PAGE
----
Out of the ground

August 5, 2019 · Print This Article

If you were to ask me what my best outdoor survival strategy was, I would probably say Tesco’s! But after spending last week in the scenic Welsh south coast countryside of Pendine, I have a different answer.

My experience was to turn out more Bear Grylls than cashier tills! Gathered around a campfire, with nettle bread in the pan, I was about to visit a very different supermarket: the British countryside where the food is free.

The summer camp I attend each year (SEP) has always been a place for stepping out of my proverbial comfort zone and learning more about the natural wonder that surrounds us. Last week, our instructor, Dan, took us no more than 30 paces down this a pick n’ mix pathway! Dandelion, silverweed, wood sorrel, broadleaf plantain, and, apparently, any berry that grows on a plant with thorns on was good to eat! Who know the ground of the British countryside was so full of edibles (and I’m not talking drugs!). And get this, if you are looking for a bit of pain relief, then why don’t you try a bit of willow bark(!) which works the same way as aspirin does, by reducing inflammation and pain as it enters your bloodstream.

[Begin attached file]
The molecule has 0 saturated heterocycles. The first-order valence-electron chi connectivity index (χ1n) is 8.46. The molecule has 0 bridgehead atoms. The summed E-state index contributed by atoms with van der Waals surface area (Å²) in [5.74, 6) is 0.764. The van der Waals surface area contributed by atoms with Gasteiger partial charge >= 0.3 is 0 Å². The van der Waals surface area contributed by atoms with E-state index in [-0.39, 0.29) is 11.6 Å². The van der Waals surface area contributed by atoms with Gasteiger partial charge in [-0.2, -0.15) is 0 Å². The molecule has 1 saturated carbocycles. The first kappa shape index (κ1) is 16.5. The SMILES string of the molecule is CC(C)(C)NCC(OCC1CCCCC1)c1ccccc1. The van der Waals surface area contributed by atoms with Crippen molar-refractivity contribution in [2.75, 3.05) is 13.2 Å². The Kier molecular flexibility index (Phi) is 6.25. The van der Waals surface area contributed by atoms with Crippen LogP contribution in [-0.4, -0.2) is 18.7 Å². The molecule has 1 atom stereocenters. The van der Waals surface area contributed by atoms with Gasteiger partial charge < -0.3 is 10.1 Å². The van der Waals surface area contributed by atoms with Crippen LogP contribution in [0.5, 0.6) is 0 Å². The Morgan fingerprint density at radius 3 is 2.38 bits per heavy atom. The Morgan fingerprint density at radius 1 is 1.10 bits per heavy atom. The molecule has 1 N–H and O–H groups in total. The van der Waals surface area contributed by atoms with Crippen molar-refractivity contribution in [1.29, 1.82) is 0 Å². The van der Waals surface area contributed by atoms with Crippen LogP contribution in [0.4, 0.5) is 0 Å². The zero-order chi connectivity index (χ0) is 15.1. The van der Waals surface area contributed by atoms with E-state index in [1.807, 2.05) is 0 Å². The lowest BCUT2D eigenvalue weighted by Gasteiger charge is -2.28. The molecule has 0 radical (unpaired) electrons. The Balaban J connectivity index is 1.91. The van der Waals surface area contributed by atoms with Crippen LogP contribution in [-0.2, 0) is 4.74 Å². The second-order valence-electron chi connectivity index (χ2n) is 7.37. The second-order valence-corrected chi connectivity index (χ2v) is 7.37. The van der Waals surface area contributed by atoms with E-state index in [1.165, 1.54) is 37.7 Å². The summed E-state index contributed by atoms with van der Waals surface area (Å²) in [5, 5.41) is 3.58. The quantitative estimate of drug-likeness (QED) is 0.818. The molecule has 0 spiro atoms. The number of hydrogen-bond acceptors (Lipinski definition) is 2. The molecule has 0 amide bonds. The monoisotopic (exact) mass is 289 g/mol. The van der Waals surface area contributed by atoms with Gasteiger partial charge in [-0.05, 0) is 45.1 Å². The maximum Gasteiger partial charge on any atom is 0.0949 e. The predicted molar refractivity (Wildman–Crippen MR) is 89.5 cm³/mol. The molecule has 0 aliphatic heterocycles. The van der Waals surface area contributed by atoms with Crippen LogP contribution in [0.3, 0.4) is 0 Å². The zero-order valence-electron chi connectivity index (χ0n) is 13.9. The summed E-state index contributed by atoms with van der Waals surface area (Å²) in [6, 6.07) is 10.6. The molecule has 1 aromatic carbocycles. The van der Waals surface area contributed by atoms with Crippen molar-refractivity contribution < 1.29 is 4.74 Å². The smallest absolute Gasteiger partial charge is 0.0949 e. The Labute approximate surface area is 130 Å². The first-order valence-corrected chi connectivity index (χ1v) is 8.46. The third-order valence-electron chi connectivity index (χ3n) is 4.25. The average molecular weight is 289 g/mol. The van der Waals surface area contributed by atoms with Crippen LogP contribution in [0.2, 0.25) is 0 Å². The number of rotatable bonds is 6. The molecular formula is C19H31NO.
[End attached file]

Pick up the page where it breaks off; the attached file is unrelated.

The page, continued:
This experience reminded me that the earth is kind to us. On some level, the personification of the earth as a nurturing mother makes sense, after all, 95% of the food we eat comes from the soil! But this ‘mother’ has been somewhat under-visited with our modern lifestyle.

As I made my acquaintance, once again, with this Britain, I am reminded of a long-lost appreciation for this ‘promised land’ once echoed by Shakespeare in his play Richard II: “this sceptered isle, this earth of majesty, this seat of Mars, this other Eden, demi-paradise”!

Just like the biblical Eden where “out of the ground the Lord God made every tree grow that is pleasant to the sight and good for food”[1], I can see somehow we have in this ‘other Eden’ our very own pleasant and good food to eat. Happy eating.


[1] The Bible, Genesis 2:9 (NKJV)

[Photo by Eduardo Jaeger on Unsplash]

Print Friendly, PDF & Email


Comments are closed.